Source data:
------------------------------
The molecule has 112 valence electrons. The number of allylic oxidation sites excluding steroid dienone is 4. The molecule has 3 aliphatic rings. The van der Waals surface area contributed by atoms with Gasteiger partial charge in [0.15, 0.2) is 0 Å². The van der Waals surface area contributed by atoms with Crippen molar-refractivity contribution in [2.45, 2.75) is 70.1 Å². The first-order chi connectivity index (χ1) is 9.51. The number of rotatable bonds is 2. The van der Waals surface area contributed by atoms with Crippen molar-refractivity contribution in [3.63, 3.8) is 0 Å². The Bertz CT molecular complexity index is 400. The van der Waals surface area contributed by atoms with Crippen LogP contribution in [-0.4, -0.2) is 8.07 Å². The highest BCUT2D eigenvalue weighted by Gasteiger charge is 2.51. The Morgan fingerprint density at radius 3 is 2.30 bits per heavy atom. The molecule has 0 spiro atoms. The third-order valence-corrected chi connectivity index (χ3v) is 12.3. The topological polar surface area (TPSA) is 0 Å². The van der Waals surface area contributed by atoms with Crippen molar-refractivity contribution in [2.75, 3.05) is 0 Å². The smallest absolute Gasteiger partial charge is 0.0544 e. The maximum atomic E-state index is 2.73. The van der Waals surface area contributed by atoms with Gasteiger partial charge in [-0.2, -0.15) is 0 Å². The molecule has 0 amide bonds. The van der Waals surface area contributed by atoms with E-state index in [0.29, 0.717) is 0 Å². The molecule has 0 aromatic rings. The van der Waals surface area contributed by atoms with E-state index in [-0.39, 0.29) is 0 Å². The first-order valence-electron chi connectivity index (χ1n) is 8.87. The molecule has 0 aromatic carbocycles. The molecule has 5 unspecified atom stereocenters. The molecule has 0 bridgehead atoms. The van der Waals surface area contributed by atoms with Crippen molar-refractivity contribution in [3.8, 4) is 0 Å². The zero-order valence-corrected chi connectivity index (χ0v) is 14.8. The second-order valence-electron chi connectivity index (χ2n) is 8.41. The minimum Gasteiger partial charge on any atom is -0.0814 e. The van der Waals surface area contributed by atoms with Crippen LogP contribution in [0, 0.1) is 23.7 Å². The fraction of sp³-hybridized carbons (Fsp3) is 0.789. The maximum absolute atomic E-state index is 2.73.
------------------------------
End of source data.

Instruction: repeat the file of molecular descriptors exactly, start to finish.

The molecule has 112 valence electrons. The number of allylic oxidation sites excluding steroid dienone is 4. The molecule has 3 aliphatic rings. The van der Waals surface area contributed by atoms with Gasteiger partial charge in [0.15, 0.2) is 0 Å². The van der Waals surface area contributed by atoms with Crippen molar-refractivity contribution in [2.45, 2.75) is 70.1 Å². The first-order chi connectivity index (χ1) is 9.51. The number of rotatable bonds is 2. The van der Waals surface area contributed by atoms with Crippen molar-refractivity contribution in [3.63, 3.8) is 0 Å². The Bertz CT molecular complexity index is 400. The van der Waals surface area contributed by atoms with Crippen LogP contribution in [-0.4, -0.2) is 8.07 Å². The highest BCUT2D eigenvalue weighted by Gasteiger charge is 2.51. The Morgan fingerprint density at radius 3 is 2.30 bits per heavy atom. The molecule has 0 spiro atoms. The third-order valence-corrected chi connectivity index (χ3v) is 12.3. The topological polar surface area (TPSA) is 0 Å². The van der Waals surface area contributed by atoms with Crippen molar-refractivity contribution in [2.75, 3.05) is 0 Å². The smallest absolute Gasteiger partial charge is 0.0544 e. The maximum atomic E-state index is 2.73. The van der Waals surface area contributed by atoms with Gasteiger partial charge in [-0.2, -0.15) is 0 Å². The molecule has 0 amide bonds. The van der Waals surface area contributed by atoms with E-state index in [0.29, 0.717) is 0 Å². The molecule has 0 aromatic rings. The van der Waals surface area contributed by atoms with E-state index in [-0.39, 0.29) is 0 Å². The first-order valence-electron chi connectivity index (χ1n) is 8.87. The molecule has 0 aromatic carbocycles. The molecule has 5 unspecified atom stereocenters. The molecule has 0 bridgehead atoms. The van der Waals surface area contributed by atoms with Crippen molar-refractivity contribution in [3.8, 4) is 0 Å². The zero-order valence-corrected chi connectivity index (χ0v) is 14.8. The second-order valence-electron chi connectivity index (χ2n) is 8.41. The minimum Gasteiger partial charge on any atom is -0.0814 e. The van der Waals surface area contributed by atoms with Crippen LogP contribution in [0, 0.1) is 23.7 Å². The fraction of sp³-hybridized carbons (Fsp3) is 0.789. The maximum absolute atomic E-state index is 2.73.